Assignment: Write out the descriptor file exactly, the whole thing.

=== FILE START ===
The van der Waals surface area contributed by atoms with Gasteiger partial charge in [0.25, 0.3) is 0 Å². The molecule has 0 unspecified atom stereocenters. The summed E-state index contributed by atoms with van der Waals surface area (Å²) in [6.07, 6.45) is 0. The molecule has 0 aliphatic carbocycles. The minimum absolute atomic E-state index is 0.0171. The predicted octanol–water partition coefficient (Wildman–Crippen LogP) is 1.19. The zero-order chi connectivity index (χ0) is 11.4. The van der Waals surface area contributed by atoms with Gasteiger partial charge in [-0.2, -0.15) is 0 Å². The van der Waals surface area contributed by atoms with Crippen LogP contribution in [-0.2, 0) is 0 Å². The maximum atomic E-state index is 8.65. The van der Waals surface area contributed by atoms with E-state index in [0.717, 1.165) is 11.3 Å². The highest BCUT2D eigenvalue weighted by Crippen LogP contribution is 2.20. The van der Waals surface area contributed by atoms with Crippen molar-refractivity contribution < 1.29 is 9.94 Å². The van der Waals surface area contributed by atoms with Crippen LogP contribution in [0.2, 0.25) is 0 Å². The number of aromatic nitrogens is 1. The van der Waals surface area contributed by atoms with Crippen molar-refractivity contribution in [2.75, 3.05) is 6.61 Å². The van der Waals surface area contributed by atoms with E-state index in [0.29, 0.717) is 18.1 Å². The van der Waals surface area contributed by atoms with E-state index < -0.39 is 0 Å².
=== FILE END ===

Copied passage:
The van der Waals surface area contributed by atoms with Gasteiger partial charge in [0.25, 0.3) is 0 Å². The molecule has 0 unspecified atom stereocenters. The summed E-state index contributed by atoms with van der Waals surface area (Å²) in [6.07, 6.45) is 0. The molecule has 0 aliphatic carbocycles. The minimum absolute atomic E-state index is 0.0171. The predicted octanol–water partition coefficient (Wildman–Crippen LogP) is 1.19. The zero-order chi connectivity index (χ0) is 11.4. The van der Waals surface area contributed by atoms with Gasteiger partial charge in [-0.2, -0.15) is 0 Å². The van der Waals surface area contributed by atoms with Crippen LogP contribution in [-0.2, 0) is 0 Å². The maximum atomic E-state index is 8.65. The van der Waals surface area contributed by atoms with E-state index in [0.717, 1.165) is 11.3 Å². The highest BCUT2D eigenvalue weighted by Crippen LogP contribution is 2.20. The van der Waals surface area contributed by atoms with Crippen molar-refractivity contribution < 1.29 is 9.94 Å². The van der Waals surface area contributed by atoms with Crippen LogP contribution in [0.2, 0.25) is 0 Å². The number of aromatic nitrogens is 1. The van der Waals surface area contributed by atoms with Crippen molar-refractivity contribution in [2.75, 3.05) is 6.61 Å². The van der Waals surface area contributed by atoms with E-state index in [0.29, 0.717) is 18.1 Å². The van der Waals surface area contributed by atoms with E-state index < -0.39 is 0 Å².